As many teachers have repeated in many classrooms, there are no wrong questions, just wrong answers. (Maybe it was there are no wrong sandwiches, just wrong condiments.) When we’re talking about poetry, or about the making of it in particular, again there are no wrong questions, but there may also be no wrong answers. The question, however, is crucial the poem’s very existence. It’s the heart of each poem.

Here’s how it works. After I’ve gotten the bones of a poem down, maybe established the situation or narrative, the shape and the rhythm, but I’m failing to find a way to bring it all together, I go back to the idea of the question. I’ll scrounge around in the poem to try to find what it’s asking. If I figure out the question or the motivation in the poem, then I’m better equipped to solve its problems. My attempt to answer the question can sometimes help me through the poem’s speed bumps or can help me navigate safely through the poem’s turn. Sometimes it helps to actually put a question in the poem–either as a crutch that you’ll eventually remove–or as a permanent part of the poem. A question is a pretty interesting part of speech in that it’s one of the few that almost always demands a response from the reader. If you ask the reader a question, they feel compelled to answer–or look for the answer.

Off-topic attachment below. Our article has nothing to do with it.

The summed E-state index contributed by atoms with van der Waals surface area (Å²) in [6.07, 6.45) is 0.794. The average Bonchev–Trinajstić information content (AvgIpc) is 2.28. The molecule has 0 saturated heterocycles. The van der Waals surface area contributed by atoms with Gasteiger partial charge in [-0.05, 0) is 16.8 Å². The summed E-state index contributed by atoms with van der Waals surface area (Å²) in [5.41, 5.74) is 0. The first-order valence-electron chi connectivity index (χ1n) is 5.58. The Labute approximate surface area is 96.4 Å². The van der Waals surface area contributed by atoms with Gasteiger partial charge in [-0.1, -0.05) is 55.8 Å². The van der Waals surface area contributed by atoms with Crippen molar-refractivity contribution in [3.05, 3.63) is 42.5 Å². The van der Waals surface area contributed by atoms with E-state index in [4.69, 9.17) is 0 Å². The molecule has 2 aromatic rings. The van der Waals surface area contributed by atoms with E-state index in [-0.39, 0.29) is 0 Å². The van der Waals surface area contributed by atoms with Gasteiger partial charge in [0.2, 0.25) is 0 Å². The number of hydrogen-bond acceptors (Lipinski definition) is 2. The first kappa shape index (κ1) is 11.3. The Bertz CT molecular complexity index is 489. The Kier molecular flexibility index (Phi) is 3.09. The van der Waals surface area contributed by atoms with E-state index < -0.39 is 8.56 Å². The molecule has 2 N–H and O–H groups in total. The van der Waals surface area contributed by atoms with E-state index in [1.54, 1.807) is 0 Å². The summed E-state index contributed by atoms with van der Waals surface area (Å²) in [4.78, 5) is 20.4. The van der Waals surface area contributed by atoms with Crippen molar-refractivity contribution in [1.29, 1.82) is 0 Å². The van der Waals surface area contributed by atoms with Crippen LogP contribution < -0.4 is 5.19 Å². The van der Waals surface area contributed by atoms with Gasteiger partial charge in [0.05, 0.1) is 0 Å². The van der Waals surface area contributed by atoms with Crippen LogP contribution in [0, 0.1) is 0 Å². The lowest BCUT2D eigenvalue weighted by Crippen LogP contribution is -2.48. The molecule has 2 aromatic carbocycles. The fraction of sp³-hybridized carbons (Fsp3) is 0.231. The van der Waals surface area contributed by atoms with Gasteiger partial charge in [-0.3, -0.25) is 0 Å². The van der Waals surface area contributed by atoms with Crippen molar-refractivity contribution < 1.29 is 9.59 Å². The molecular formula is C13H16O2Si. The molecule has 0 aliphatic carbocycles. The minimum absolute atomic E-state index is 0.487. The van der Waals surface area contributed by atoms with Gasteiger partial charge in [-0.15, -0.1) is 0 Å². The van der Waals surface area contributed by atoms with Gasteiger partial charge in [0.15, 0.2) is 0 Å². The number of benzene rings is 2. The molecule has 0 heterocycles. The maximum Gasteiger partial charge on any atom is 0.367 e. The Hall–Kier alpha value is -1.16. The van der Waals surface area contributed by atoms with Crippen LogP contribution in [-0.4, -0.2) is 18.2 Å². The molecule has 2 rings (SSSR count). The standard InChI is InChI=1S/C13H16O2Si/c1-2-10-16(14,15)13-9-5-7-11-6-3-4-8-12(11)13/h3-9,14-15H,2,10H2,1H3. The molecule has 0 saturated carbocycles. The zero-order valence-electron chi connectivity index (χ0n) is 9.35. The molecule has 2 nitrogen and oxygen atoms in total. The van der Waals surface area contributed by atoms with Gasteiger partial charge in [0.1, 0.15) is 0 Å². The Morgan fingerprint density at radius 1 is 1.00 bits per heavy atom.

Grant Clauser, The Poem is the Question

Last week I  mentioned that the Poetry Society had a callout for poems that take note, in some way, of 99 of the mostly commonly used words used in 40 years of the National Poetry Competition.  I wasn’t going to write anything for this because I thought it was too much of a distraction from my aim to write poems that might fit into the theme of my next book.  That is to say, I’ve set myself a loose target/goal/aspiration to write poems that sit well together, with the hope that I produce a cohesive, fluent and not too disparate book.  It’s fine to hope, right?

But then I found that I’d worked hard on a few poems during January, persevered, stuck with them even when the going was tough, and by the very end of January I seemed to have made headway – and then the snow came, so I allowed myself a diversion.  A few days later, I had a poem of sorts – but was it enough?  Although I seemed to have responded to the writing prompt, I wondered if that was all I’d done, and when I read the poem, it seemed rather flat – in fact, rather dead!